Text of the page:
Eugene Manigo pieced together planks of different shades and finishes as he hammered them atop a piece of plywood that took up almost a third of the 500-square-foot workroom in Gowanus.
Manigo is only just getting started on what will eventually become an 8-foot-long headboard, but the 63-year-old has no shortage of patience. He spent 29 years and six months in prisons across New York State.
For 20 of those almost 30 years,Manigosaid he would opt to spend time in the prison’s workroom, hammering at road signs and working on office desks.
“It gave me a sense of self,” he said as he drilled the planks into place. “I’m doing what I want to do, which is working with my hands and being creative — being useful.”
Manigo is one of five formerly incarcerated men selected to kick off Refoundry, a re-entry nonprofit focused on transforming what might be otherwise discarded into something that can be appreciated.
Refoundry was designed by co-founders Tommy Safian and Cisco Pinedo to provide the training and support necessary for men and women to start their own business. They do so through refurbishing furniture and scraps into fashionably practical goods.
“We started with four guys in late April out of pocket,”Safiansaid, adding that the group sold more than $45,000 worth of goods within 12 weeks of launching.
Having previously run a successful furniture store in Brooklyn,Safianreadily admits he doesn’t have much of a background in nonprofits or criminal justice reform.
Nonetheless, he and Pinedo — who created a popular sustainable furniture brand in California — wanted to find a way to engage some of the thousands of New Yorkers who struggle to find stability after incarceration.
In New York State, the number of offenders who return to prisons within three years has consistently hovered around 40 percent for the last two decades, according to a 2014 corrections report.
“That’s one of the problems with a lot of guys,” said Manigo, who spent almost three decades behind bars for second-degree murder. “They don’t have an outlet. Refoundry can give them something to focus on. It helps them see something better, or at least it does for me.”
With Refoundry, participants earn a living wage for working five days a week plus the occasional Saturday flea market to sell their handmade products, pocketing a portion of the earnings themselves as they help Refoundry grow.
Unlike some other re-entry programs,Safianexplained slots for participants will open up as demand for their work grows, although demand currently is already exceeding expectations.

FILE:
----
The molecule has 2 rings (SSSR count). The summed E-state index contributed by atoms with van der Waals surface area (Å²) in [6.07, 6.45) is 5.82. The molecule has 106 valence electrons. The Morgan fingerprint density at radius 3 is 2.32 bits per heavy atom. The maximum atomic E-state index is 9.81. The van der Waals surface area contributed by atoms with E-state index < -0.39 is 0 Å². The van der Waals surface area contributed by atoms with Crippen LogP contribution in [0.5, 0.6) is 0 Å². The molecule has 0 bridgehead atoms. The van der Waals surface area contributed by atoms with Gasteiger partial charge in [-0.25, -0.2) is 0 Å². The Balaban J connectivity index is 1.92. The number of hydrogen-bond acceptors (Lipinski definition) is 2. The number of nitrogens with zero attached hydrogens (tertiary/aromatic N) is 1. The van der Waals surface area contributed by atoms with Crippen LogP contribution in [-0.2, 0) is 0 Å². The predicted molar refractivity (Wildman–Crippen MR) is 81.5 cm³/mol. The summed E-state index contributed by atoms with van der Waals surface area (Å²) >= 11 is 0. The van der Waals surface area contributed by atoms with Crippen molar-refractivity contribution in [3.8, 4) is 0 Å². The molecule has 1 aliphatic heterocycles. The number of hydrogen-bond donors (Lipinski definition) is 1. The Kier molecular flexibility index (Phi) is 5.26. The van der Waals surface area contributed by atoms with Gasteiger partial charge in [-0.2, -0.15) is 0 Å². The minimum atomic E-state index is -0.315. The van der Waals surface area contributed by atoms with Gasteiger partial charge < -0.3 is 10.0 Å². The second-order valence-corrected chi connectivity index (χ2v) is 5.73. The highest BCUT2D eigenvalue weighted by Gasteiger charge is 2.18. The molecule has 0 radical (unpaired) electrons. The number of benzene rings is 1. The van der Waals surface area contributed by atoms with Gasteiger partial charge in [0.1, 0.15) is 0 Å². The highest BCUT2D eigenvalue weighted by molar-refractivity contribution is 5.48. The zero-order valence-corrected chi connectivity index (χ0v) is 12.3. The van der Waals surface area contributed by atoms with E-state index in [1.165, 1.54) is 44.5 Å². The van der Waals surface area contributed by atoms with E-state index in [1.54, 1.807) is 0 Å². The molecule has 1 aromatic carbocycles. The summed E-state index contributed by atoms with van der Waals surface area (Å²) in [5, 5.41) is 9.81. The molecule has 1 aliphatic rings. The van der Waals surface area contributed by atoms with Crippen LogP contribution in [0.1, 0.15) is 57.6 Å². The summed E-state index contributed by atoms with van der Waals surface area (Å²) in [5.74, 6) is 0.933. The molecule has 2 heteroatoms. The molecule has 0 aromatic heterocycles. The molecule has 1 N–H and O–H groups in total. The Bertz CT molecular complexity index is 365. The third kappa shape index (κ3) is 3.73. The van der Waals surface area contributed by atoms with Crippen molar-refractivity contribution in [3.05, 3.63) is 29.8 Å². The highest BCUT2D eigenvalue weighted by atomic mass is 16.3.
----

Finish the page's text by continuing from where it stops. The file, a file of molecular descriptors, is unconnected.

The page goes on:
Until the group can afford a larger work space, the men work in a shop space on loan from BIG Reuse on 9th Street, which also sells their work at the front of the house. Other goods also make it to the Brooklyn Flea, with proceeds being directed right back into growing the program.
The furniture can range in price, butSafiansaid they hope to make goods accessible to working class New Yorkers even in a market dominated by easy-to-assemble Swedish products.
To help meet some of that demand, Refoundry launched a Kickstarter campaign in mid September, already earning more than half of their $45,000 goal through more than 400 backers.
Any money earned would help Refoundry eventually relocate into a larger space in Sunset Park’s Industry City, whereSafian said theyare already commissioned to build seating for the Brooklyn Flea and Smorgasburg as they move indoors for the wintertime.
Once Refoundry gets its own permanent space,Safianhopes to offer physical space for each participant to develop their own companies and workforce.
“Refoundry gives me an opportunity to own my own business though, to provide for myself and my family,” said James Eleby as he took a break from the table tops he was finishing.
“You can get a job anywhere with this training, but to be in a position where you can work for yourself — that’s what this is about,” Eleby said.
Eleby, 47, celebrated his first year home since his most recent release in October after 23 years in and out of prison for robbery.
“I watched my children grow up during prison visits, promising it’d be different when I’d come home” Eleby said.
“I don’t remember being home more than 60 days without being re-arrested,” Eleby added. “This is the chance, the break that I needed.”
For more information on Refoundry: